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Title: The role of physical and mental health multimorbidity in the risk of suicidal thoughts and behaviours
Author: Kavalidou, Aikaterini
ISNI:       0000 0004 7427 3749
Awarding Body: University of Glasgow
Current Institution: University of Glasgow
Date of Award: 2018
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Background: The effects of physical illness and psychiatric disorders have been extensively investigated in fatal and non-fatal suicidal behaviour. Although different study designs have focused on the independent roles of physical and mental illness in suicidality, few studies have examined the relationship between co-occurring physical and mental health conditions (multimorbidity) and suicide risk. Considering the paucity of research, the present doctoral programme of research aimed to investigate if populations with physical/mental multimorbidity have an increased risk of suicidal thoughts and behaviours, compared to those with neither physical nor mental health conditions, and further investigate if this effect is stronger than either of the health conditions alone. Methods: Based on the well-established terms of comorbidity and multimorbidity, the effect of co-occurring health conditions in the risk of suicidality was investigated by undertaking an overview of reviews and a systematic review. Four empirical studies of existing datasets were conducted in order to explore if suicidality (suicidal thoughts and suicide attempts) varies as a function of physical/mental multimorbidity. Two national mental health surveys from the United Kingdom (National Psychiatric Morbidity Survey 2000, n = 8575; Adult Psychiatric Morbidity Survey 2007, n = 7389) and one cohort study carried out in Scotland (West of Scotland Twenty-07 study, n = 4510) were used and both cross-sectional and prospective study designs were employed. Results: Findings indicated that those with physical/mental multimorbidity are more likely to have suicidal thoughts and attempt suicide, compared to those with neither physical nor mental health conditions. The results were consistent: having both physical and mental health conditions did not increase risk of suicidal thoughts or attempts, beyond the risk conferred by mental illness alone. Having only physical health conditions was not associated with either suicidal thoughts or suicide attempts. Conclusions: Overall, the findings suggest a potential risk of suicidality for populations with physical/mental multimorbidity. Although multimorbidity was a predictor of suicidality, it did not increase the risk of any suicide-related outcome more than mental health conditions alone. The current findings highlight that health care professionals should focus on populations who have reached services for non-mental health issues, but subsequently develop mental illness, as this pattern of multimorbidity could potentially be a risk factor for suicidal thoughts and behaviours. Further research is needed to better understand the risk of suicide in individuals with physical/mental multimorbidity.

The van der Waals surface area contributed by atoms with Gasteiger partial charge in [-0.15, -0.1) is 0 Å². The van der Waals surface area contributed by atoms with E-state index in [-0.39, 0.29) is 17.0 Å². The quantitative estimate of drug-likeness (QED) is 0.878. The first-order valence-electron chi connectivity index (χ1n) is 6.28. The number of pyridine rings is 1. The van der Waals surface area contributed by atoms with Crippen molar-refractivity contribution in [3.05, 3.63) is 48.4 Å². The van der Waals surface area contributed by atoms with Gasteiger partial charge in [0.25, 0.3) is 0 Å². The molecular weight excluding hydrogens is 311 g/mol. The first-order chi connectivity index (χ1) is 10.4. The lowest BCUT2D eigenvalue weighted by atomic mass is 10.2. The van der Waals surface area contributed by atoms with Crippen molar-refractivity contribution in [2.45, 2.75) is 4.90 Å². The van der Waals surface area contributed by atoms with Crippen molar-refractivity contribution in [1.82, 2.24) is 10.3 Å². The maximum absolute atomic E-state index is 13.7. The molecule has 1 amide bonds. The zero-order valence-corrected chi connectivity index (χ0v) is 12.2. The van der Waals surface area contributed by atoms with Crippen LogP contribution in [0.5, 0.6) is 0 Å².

Supervisor: Not available Sponsor: Not available
Qualification Name: Thesis (Ph.D.) Qualification Level: Doctoral
EThOS ID:  DOI: Not available
Keywords: BF Psychology